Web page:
By S. Olivier. Mount Holyoke College. 2018.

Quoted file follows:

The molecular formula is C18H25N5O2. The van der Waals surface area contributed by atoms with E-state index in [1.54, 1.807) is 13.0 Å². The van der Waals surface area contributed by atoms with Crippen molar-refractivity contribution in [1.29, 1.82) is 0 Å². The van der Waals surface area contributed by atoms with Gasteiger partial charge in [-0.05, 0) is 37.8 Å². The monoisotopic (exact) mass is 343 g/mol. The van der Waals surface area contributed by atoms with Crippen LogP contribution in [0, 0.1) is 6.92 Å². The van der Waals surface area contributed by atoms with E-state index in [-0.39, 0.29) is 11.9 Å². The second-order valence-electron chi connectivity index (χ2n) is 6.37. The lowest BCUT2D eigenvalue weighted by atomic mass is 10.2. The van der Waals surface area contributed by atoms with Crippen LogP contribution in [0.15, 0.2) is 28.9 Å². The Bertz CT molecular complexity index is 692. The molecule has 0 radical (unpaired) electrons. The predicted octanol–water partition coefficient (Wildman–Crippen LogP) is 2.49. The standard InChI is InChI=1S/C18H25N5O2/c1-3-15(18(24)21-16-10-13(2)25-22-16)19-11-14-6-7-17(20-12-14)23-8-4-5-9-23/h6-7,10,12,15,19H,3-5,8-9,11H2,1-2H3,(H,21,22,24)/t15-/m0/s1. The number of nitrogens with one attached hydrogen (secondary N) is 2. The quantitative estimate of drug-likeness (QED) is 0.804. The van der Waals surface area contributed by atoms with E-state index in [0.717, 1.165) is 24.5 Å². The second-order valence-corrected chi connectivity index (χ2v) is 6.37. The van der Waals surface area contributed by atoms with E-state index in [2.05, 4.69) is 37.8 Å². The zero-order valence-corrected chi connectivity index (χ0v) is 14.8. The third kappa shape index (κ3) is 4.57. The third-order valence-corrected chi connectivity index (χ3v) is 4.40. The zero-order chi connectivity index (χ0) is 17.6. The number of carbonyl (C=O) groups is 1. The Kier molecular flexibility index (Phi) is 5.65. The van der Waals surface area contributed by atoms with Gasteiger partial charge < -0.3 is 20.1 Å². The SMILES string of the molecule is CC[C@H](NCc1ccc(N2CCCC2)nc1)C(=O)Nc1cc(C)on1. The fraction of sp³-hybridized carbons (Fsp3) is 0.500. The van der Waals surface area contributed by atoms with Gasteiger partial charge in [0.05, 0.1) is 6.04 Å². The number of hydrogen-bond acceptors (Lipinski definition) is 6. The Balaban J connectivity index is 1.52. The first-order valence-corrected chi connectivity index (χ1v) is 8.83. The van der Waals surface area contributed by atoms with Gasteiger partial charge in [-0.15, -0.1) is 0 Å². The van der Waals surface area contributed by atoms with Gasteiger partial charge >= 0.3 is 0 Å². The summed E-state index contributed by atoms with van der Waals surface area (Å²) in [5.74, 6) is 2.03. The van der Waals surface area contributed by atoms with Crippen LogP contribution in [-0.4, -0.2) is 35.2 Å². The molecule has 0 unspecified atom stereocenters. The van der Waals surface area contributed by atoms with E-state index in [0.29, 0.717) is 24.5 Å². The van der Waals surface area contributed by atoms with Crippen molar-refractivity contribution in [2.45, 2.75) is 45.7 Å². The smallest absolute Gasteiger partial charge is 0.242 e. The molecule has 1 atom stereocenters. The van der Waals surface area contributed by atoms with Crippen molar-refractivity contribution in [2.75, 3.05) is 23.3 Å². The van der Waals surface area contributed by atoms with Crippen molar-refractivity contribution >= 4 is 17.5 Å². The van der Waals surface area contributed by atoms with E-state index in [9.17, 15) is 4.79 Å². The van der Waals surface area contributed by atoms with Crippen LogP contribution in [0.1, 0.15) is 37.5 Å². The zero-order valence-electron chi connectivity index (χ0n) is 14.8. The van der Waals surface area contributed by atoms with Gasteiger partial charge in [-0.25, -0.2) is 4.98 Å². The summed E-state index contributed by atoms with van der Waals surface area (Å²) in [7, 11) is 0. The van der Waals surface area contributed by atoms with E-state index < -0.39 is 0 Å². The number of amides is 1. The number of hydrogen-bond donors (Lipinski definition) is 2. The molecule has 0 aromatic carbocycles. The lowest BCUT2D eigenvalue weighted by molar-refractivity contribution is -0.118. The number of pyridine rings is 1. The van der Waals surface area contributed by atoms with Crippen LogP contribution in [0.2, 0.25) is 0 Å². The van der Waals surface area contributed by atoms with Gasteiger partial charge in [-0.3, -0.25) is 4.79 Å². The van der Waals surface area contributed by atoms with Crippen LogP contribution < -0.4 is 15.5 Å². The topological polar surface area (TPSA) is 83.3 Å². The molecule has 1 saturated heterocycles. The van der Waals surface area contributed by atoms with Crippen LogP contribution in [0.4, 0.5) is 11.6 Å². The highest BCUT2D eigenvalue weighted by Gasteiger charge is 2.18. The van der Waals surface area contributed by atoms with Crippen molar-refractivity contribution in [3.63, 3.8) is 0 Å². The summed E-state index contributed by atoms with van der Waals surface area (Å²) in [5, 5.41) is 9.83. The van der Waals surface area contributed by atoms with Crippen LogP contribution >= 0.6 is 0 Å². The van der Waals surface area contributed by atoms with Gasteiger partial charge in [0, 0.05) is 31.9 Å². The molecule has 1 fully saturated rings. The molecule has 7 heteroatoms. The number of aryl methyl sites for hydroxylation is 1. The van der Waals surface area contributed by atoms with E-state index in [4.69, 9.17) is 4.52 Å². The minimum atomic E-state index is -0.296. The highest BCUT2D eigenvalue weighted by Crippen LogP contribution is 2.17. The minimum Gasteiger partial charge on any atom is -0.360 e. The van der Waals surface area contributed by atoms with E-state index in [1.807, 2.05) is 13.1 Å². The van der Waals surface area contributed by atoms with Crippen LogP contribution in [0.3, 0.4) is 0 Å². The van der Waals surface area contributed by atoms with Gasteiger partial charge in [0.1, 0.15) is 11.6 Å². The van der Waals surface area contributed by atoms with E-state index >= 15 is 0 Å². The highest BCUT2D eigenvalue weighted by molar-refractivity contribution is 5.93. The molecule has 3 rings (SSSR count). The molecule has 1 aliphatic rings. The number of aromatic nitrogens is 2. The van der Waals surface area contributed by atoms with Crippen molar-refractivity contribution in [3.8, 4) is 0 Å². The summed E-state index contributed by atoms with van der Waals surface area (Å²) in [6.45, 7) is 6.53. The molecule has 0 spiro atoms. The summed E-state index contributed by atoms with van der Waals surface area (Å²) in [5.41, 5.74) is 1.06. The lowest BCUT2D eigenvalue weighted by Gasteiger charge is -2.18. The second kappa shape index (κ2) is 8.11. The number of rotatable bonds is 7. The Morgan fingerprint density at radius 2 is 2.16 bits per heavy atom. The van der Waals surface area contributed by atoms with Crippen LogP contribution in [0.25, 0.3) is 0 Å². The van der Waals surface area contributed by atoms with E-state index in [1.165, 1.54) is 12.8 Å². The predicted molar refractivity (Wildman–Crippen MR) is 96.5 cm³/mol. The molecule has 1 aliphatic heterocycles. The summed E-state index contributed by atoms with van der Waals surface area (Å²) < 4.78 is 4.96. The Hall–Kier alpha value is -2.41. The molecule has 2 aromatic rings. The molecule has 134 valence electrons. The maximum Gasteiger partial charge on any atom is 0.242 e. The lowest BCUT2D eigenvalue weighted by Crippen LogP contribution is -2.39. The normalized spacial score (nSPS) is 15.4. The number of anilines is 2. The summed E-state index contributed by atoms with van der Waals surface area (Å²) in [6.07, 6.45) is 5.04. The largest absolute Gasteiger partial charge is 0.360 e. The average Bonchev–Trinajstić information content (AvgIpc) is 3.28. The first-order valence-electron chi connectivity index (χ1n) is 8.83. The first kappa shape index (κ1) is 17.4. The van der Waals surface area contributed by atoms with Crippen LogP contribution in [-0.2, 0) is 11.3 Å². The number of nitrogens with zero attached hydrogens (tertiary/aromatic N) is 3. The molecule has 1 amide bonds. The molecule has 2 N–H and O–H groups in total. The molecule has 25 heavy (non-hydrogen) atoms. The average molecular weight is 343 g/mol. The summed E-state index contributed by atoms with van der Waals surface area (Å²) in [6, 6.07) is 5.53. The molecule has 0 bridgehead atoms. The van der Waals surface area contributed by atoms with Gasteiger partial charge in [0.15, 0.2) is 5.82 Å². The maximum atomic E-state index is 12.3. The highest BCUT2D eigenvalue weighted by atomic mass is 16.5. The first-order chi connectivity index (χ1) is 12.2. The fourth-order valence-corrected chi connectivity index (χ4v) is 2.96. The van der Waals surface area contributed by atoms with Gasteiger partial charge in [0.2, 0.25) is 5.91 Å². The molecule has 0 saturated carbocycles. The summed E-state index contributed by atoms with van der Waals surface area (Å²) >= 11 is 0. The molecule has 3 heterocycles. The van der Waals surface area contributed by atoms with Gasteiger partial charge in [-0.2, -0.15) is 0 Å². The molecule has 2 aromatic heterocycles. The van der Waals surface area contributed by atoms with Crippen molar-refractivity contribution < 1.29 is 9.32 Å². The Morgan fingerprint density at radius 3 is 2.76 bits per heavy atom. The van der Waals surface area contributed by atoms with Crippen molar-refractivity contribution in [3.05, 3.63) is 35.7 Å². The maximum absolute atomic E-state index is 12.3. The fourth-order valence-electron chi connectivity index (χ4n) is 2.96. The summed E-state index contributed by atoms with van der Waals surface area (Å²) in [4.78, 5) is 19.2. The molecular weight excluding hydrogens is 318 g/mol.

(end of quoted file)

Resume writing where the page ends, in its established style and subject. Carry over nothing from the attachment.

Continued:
Oriscello 4 3 Legal Issues Aaron Rubin 8 4 Field-Side Emergencies Michael C purchase bupropion 150 mg on line depression zodiac. Sallis 66 13 Basic Principles of Exercise Training and Conditioning Craig K order bupropion 150mg fast delivery depression symptoms wanting to be alone. Fields, Michael Shea, Rebecca Spaulding, and David Stewart 95 17 Playing Surface and Protective Equipment Jeffrey G. Jenkins and Scott Chirichetti 102 Section 2 EVALUATION OF THE INJURED ATHLETE 107 18 Diagnostic Imaging Leanne L. Seeger and Kambiz Motamedi 107 19 Electrodiagnostic Testing Venu Akuthota and John Tobey 111 20 Exercise Testing David E. Casey Kerrigan and Ugo Della Croce 126 22 Compartment Syndrome Testing John E. Brown 220 CONTENTS vii 38 Overtraining Syndrome/Chronic Fatigue Thomas M. Reamy 232 Section 4 MUSCULOSKELETAL PROBLEMS IN THE ATHLETE 239 40 Head Injuries Robert C. Miller 248 43 Magnetic Resonance Imaging: Technical Considerations and Upper Extremity Carolyn M. Pierre 268 46 Sternoclavicular, Clavicular, and Acromioclavicular Injuries Carl J. Basamania 273 47 Shoulder Superior Labrum Biceps and Pec Tears Jeffrey S. Bobby Chhabra 311 55 Upper Extremity Nerve Entrapment Margarete DiBenedetto and Robert Giering 320 56 Magnetic Resonance Imaging: Lower Extremity Carolyn M. Schepsis 356 viii CONTENTS 61 Soft Tissue Knee Injuries (Tendon and Bursae) John J. Warme 382 66 Lower Extremity Stress Fracture Michael Fredericson 390 67 Nerve Entrapments of the Lower Extremity Robert P. Wilder, Jay Smith, and Diane Dahm 396 Section 5 PRINCIPLES OF REHABILITATION 405 68 Physical Modalities in Sports Medicine Alan P. Alfano 405 69 Core Strengthening Joel Press 412 70 Medications and Ergogenics Scott B. Flinn 415 71 Common Injections in Sports Medicine: General Principles and Specific Techniques Francis G. O’Connor 426 72 Footwear and Orthotics Eric Magrum and Jay Dicharry 433 73 Taping and Bracing Tom Grossman, Kate Serenelli, and Danny Mistry 442 74 Psychologic Considerations in Exercise and Sport Nicole L. Jonas 453 Section 6 SPORTS-SPECIFIC CONSIDERATIONS 461 76 Baseball James R. Butcher 475 81 Bicycling Injuries Chad Asplund 480 82 Figure Skating Roger J. Howard 553 Section 7 SPECIAL POPULATIONS 559 96 The Pediatric Athlete Amanda Weiss Kelly and Terry A. Reed 594 102 Cancer and the Athlete Brian Whirrett and Kim Harmon 598 103 The Athlete with HIV Robert J. Abrams, MD, Director, Princeton Orthopedic and Rehabilitative Associates, Attending Orthopedic Surgeon, University Medical Center at Princeton, Princeton, New Jersey W. Bruce Adams, MD, Senior Medical Officer, Director of Sports Medicine, Officer Candidate School, Quantico, Virginia Terry A. Adirim, MD, MPH, Associate Professor, Pediatrics and Emergency Medicine, George Washington University School of Medicine and Health Sciences Washington, DC Venu Akuthota, MD, Associate Professor, Department of Rehabilitation Medicine, University of Colorado Health Sciences Center, Aurora, Colorado Keith S. Albertson, MD, Chief, Orthopedic Service, Dewitt Army Community Hospital, Fort Belvior, Virginia Alan P Alfano, MD, Associate Professor of Clinical Physical Medicine and Rehabilitation, Department of Physical Medicine and Rehabilitation, Medical Director, UVA-HEALTHSOUTH Rehabilitation Hospital, University of Virginia Health System, Charlottesville, Virginia Robert A. Arciero, MD, Professor, Orthopedic Surgery, Orthopedic Consultant, University of Connecticut, Department of Orthopedics, University of Connecticut Health Center, Farmington, Connecticut Edward S. Ashman, Sports Medicine Fellow, Nirschl Orthopedic Center for Sports Medicine and Joint Reconstruction, Arlington, Virginia Chad A. Asplund, MD, Chief Resident, Family Practice Residency Program, DeWitt Army Community Hospital, Fort Belvoir, Virginia Geoffrey S. Baer, MD, PhD, Resident in Orthopedic Surgery, University of Virginia Health System, Charlottesville, Virginia Thad Barkdull, MD, Clinic Director, US Army Health Clinic, Dugway Proving Grounds, Utah Carl J.